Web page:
Local double-lung transplant survivor goes to Disney World
Caroline Harris / (email@example.com)
More than 20 years ago, when diagnosed with a terminal illness at age 7, Joy Cook wanted to visit Disney World. Joy, a Heaton native, and her parents Keith and Judy Cook, applied to the Make-A-Wish Foundation to fulfill her wish while she was still healthy enough to enjoy the trip. Unfortunately, Joy was turned down. Even though cystic fibrosis was fatal, she was not very sick yet. Judy said that being turned down came as a big disappointment.
“To be honest, I was surprised because kids with cystic fibrosis usually get their wishes. We literally couldn’t afford anything like that with her hospital bills. We thought that would be our one chance; our only chance for Joy to get to go. At the time I thought, ‘she’s not in danger now, but when she’s really sick, she’s not going to enjoy it.’ It was real disappointing. I was thinking it would nice to do something fun with our kids instead of being in the hospital all the time,” Judy said.
Cystic fibrosis is a disorder that leads to chronic lung infection. Eventually, the lungs become too diseased to function and a double lung transplant is necessary. Living with CF requires a daily routine of medical treatment, including physical therapy, medication and a long list of ‘do’s and don’ts.’ Fifty years ago, children diagnosed with cystic fibrosis did not live past infancy. With advances in medicine, today someone with CF can live well into their 40s and 50s.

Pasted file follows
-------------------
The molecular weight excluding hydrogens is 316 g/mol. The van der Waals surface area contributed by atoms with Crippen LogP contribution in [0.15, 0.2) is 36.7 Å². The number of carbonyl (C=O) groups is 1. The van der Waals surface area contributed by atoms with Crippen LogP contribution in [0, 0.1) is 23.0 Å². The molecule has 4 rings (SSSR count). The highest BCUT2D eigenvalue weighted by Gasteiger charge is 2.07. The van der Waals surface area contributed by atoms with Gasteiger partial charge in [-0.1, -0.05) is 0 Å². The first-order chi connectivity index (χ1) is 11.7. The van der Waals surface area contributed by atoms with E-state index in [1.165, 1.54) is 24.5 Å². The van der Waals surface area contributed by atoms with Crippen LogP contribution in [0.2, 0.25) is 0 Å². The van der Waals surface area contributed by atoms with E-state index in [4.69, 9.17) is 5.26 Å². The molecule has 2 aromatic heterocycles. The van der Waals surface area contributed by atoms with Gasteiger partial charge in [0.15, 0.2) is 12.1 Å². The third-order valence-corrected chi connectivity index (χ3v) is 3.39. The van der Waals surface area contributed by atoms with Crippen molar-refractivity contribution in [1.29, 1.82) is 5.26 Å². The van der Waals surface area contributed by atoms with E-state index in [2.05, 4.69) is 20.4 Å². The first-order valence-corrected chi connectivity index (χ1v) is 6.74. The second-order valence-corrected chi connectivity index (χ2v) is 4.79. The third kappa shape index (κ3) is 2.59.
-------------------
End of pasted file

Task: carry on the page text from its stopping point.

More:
Joy decided from that young age when she was diagnosed to take charge of her health. She wanted to sort out her daily dose of pills by herself, without her mom’s help. That force of will led her to defy the odds and become a kid with CF who stayed healthy up until college.
Joy was in and out of the hospital her entire childhood. On top of dealing with the daily demands of living with cystic fibrosis, Joy worked hard to graduate from Avery County High School (2003) on time, despite several long stays in the hospital, all while maintaining a GPA high enough to get into UNC-Chapel Hill.
With your health working against you, hard work and determination can only take you so far. While enrolled at UNC, her health began to decline. Her lung function grew worse and worse. She had to take breaks when walking to classes. When she was 21, her lungs finally gave out and she had to be hospitalized. She stayed in the hospital through Thanksgiving, through her 22nd birthday in December and through Christmas. At that point, doctors told the Cooks that a double lung transplant was Joy’s only option if she was going to live. On Dec. 29, after a 12-hour surgery, Joy received the gift of life with a new set of lungs. Joy gradually made a full recovery, becoming healthier than she had ever been, enabling her to begin a career in public health, become a homeowner and be active in the children’s ministry at her church.
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